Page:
Every morning, especially on work days, I intentionally lose a part of Self. The part that I might not be too confident about. The part that I feel the world might not accept. The part that is deemed “not as useful” in the “real world”. For practical purposes, I lose my Self.

And I don’t think I’ve ever grieved over it, though from the thought processes then I think I would really like to and it also felt like I needed to.

By this time, the clay in my hands had become a little box.

Probably the box I put my self in whenever I feel that she’s not needed in the world. When she needs to make way for the masks, the little wayangs, the occasional show of extroversion.

And somehow, holding that box in my hand, giving a form and structure to my loss, did help. At the very least, it got the thoughts going.

“Now, mould your clay to represent how you might cope, or have coped, with your loss or grief.”

It didn’t take me too long to follow that one.

The box emerged with wings at its sides.

For her to take flight. Maybe she hasn’t really dared to come out yet. But when she does, hopefully she’ll see the wings there, ready and waiting for her to take and use them, and she’ll soar high above, unafraid of the world seeing her for who she really is.

Maybe. One day.

Times Have Changed

It was Labour Day, and we as a family had gone out for a morning stroll at the waterway behind our house.

It was my suggestion. Mum supported it, as she always does when it comes to “healthy activities”, AKA opportunities for Dad to exercise.

Well our stamina didn’t even last even 30 minutes. As we neared a public transport – the LRT – we happily hopped on and headed for the nearest mall, where we proceeded to enjoy a second breakfast at MacDonald’s. We had a good laugh over our “token walk” on a public holiday, and reminisced over childhood memories related to Mac breakfasts.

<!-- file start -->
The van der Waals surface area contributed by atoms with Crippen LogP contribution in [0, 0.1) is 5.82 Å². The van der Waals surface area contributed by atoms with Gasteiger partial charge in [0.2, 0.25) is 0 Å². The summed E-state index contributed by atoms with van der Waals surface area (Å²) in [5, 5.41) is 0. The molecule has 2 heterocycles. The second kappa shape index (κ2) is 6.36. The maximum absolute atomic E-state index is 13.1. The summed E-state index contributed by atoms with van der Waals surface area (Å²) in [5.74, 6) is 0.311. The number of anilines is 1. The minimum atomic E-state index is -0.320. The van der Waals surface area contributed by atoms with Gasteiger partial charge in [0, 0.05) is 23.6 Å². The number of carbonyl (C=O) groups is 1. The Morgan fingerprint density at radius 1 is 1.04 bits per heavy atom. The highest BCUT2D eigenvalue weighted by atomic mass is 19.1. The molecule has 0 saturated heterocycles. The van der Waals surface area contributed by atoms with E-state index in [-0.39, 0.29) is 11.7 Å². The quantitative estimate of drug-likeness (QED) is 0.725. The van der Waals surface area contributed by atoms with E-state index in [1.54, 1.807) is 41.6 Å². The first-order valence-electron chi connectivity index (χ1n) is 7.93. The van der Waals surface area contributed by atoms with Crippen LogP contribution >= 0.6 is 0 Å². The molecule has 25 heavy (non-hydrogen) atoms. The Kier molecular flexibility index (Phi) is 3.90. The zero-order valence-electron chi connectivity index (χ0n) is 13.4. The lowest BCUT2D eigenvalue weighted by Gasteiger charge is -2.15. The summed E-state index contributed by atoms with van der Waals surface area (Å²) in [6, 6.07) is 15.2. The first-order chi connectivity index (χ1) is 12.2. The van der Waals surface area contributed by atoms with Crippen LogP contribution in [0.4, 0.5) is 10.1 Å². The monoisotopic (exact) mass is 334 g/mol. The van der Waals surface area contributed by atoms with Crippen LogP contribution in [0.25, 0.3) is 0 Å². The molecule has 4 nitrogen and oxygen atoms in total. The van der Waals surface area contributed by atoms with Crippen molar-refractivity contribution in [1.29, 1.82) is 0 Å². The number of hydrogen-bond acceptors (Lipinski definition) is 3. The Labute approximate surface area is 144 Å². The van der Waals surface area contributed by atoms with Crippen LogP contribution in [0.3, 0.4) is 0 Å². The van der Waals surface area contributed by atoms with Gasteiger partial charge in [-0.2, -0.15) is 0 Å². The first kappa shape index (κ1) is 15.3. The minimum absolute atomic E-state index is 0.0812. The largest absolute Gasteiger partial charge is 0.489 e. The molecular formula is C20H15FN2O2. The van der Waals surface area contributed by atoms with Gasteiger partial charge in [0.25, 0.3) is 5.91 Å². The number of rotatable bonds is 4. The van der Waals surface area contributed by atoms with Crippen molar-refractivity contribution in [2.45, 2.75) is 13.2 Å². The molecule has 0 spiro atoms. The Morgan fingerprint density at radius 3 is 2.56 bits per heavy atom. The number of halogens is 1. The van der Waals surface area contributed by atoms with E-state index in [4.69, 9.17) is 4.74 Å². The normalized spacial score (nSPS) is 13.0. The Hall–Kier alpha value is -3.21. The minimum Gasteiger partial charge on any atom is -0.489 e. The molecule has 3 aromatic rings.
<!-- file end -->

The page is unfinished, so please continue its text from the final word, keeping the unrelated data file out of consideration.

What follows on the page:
It was there where Dad made his poignant comment: “Times have changed. In the past you 2 (referring to the brother and me) would be sitting down at MacDonald’s while I went to order. Now I get to sit while you all go order and collect the food.”

It was true.

Mum had also made a similar comment before, saying how when we were young it was the parents who brought us out and around, and now we are mainly the ones bringing them to new places, deciding where to eat and where to go on family outings.

It really is an allusion to the passing of time. The inevitable growing up of children you once fed with your hands. The undeniable aging of parents who were once towering over you and carried you in their arms while you slept (or pretended to sleep) on their shoulders. The cycle of life. The surreal reality of life.

And through it all, a reminder to cherish the moments we have.